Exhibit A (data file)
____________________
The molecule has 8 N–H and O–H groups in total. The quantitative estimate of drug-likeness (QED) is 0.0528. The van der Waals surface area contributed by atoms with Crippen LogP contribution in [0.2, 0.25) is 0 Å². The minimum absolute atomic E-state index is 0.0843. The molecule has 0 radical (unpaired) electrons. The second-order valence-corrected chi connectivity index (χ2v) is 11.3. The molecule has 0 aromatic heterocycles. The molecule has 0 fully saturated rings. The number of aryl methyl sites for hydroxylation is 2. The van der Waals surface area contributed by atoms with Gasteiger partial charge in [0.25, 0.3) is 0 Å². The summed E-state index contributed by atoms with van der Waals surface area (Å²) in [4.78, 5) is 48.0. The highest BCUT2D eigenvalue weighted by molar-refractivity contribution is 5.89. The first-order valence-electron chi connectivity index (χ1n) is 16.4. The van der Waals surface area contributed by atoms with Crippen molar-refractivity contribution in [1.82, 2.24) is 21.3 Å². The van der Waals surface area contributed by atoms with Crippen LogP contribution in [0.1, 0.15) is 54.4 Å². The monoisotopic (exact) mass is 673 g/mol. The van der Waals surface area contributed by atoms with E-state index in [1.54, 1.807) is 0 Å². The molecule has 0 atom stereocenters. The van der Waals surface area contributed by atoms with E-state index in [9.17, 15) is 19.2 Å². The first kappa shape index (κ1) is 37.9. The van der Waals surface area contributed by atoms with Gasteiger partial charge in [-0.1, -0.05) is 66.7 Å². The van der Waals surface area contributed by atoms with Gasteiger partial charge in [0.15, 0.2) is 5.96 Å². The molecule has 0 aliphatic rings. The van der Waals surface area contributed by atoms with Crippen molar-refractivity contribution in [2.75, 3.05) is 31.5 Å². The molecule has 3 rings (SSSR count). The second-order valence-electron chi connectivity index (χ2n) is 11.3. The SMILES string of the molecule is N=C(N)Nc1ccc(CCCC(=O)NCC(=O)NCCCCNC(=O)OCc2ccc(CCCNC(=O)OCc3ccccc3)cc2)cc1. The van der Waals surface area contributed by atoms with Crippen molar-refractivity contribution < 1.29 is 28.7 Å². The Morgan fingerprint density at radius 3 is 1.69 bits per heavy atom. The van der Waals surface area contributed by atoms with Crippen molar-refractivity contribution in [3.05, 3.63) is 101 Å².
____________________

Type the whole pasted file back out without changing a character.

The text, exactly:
The molecule has 8 N–H and O–H groups in total. The quantitative estimate of drug-likeness (QED) is 0.0528. The van der Waals surface area contributed by atoms with Crippen LogP contribution in [0.2, 0.25) is 0 Å². The minimum absolute atomic E-state index is 0.0843. The molecule has 0 radical (unpaired) electrons. The second-order valence-corrected chi connectivity index (χ2v) is 11.3. The molecule has 0 aromatic heterocycles. The molecule has 0 fully saturated rings. The number of aryl methyl sites for hydroxylation is 2. The van der Waals surface area contributed by atoms with Gasteiger partial charge in [0.25, 0.3) is 0 Å². The summed E-state index contributed by atoms with van der Waals surface area (Å²) in [4.78, 5) is 48.0. The highest BCUT2D eigenvalue weighted by molar-refractivity contribution is 5.89. The first-order valence-electron chi connectivity index (χ1n) is 16.4. The van der Waals surface area contributed by atoms with Crippen molar-refractivity contribution in [1.82, 2.24) is 21.3 Å². The van der Waals surface area contributed by atoms with Crippen LogP contribution in [0.1, 0.15) is 54.4 Å². The monoisotopic (exact) mass is 673 g/mol. The van der Waals surface area contributed by atoms with E-state index in [1.54, 1.807) is 0 Å². The molecule has 0 atom stereocenters. The van der Waals surface area contributed by atoms with E-state index in [9.17, 15) is 19.2 Å². The first kappa shape index (κ1) is 37.9. The van der Waals surface area contributed by atoms with Gasteiger partial charge in [-0.1, -0.05) is 66.7 Å². The van der Waals surface area contributed by atoms with Gasteiger partial charge in [0.15, 0.2) is 5.96 Å². The molecule has 0 aliphatic rings. The van der Waals surface area contributed by atoms with Crippen molar-refractivity contribution in [2.75, 3.05) is 31.5 Å². The molecule has 3 rings (SSSR count). The second-order valence-electron chi connectivity index (χ2n) is 11.3. The SMILES string of the molecule is N=C(N)Nc1ccc(CCCC(=O)NCC(=O)NCCCCNC(=O)OCc2ccc(CCCNC(=O)OCc3ccccc3)cc2)cc1. The van der Waals surface area contributed by atoms with Crippen molar-refractivity contribution < 1.29 is 28.7 Å². The Morgan fingerprint density at radius 3 is 1.69 bits per heavy atom. The van der Waals surface area contributed by atoms with Crippen molar-refractivity contribution in [3.05, 3.63) is 101 Å².